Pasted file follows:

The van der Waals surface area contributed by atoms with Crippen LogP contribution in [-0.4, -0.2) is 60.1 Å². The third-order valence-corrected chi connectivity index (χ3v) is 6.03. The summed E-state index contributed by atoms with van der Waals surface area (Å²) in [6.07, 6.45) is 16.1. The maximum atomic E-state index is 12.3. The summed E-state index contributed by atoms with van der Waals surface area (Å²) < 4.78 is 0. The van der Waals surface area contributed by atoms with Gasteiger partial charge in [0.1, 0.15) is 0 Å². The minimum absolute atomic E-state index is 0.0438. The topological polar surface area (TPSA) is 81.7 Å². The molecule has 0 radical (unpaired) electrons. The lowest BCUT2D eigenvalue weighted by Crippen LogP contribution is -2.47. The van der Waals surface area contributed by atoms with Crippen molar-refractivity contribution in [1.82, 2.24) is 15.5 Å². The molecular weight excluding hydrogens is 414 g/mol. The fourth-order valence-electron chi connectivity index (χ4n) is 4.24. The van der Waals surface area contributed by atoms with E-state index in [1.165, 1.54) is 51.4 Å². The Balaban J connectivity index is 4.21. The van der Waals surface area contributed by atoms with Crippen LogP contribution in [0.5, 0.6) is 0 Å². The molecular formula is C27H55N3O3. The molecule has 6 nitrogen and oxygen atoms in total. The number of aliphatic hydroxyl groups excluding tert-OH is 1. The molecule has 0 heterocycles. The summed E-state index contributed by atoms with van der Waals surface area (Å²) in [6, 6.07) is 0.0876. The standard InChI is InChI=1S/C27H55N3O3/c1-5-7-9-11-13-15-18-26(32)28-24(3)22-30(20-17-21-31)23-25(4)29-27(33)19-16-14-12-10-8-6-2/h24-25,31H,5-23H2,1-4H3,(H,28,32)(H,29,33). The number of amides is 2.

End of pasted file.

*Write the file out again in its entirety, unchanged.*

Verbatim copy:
The van der Waals surface area contributed by atoms with Crippen LogP contribution in [-0.4, -0.2) is 60.1 Å². The third-order valence-corrected chi connectivity index (χ3v) is 6.03. The summed E-state index contributed by atoms with van der Waals surface area (Å²) in [6.07, 6.45) is 16.1. The maximum atomic E-state index is 12.3. The summed E-state index contributed by atoms with van der Waals surface area (Å²) < 4.78 is 0. The van der Waals surface area contributed by atoms with Gasteiger partial charge in [0.1, 0.15) is 0 Å². The minimum absolute atomic E-state index is 0.0438. The topological polar surface area (TPSA) is 81.7 Å². The molecule has 0 radical (unpaired) electrons. The lowest BCUT2D eigenvalue weighted by Crippen LogP contribution is -2.47. The van der Waals surface area contributed by atoms with Crippen molar-refractivity contribution in [1.82, 2.24) is 15.5 Å². The molecular weight excluding hydrogens is 414 g/mol. The fourth-order valence-electron chi connectivity index (χ4n) is 4.24. The van der Waals surface area contributed by atoms with E-state index in [1.165, 1.54) is 51.4 Å². The Balaban J connectivity index is 4.21. The van der Waals surface area contributed by atoms with Crippen LogP contribution in [0.5, 0.6) is 0 Å². The molecular formula is C27H55N3O3. The molecule has 6 nitrogen and oxygen atoms in total. The number of aliphatic hydroxyl groups excluding tert-OH is 1. The molecule has 0 heterocycles. The summed E-state index contributed by atoms with van der Waals surface area (Å²) in [6, 6.07) is 0.0876. The standard InChI is InChI=1S/C27H55N3O3/c1-5-7-9-11-13-15-18-26(32)28-24(3)22-30(20-17-21-31)23-25(4)29-27(33)19-16-14-12-10-8-6-2/h24-25,31H,5-23H2,1-4H3,(H,28,32)(H,29,33). The number of amides is 2.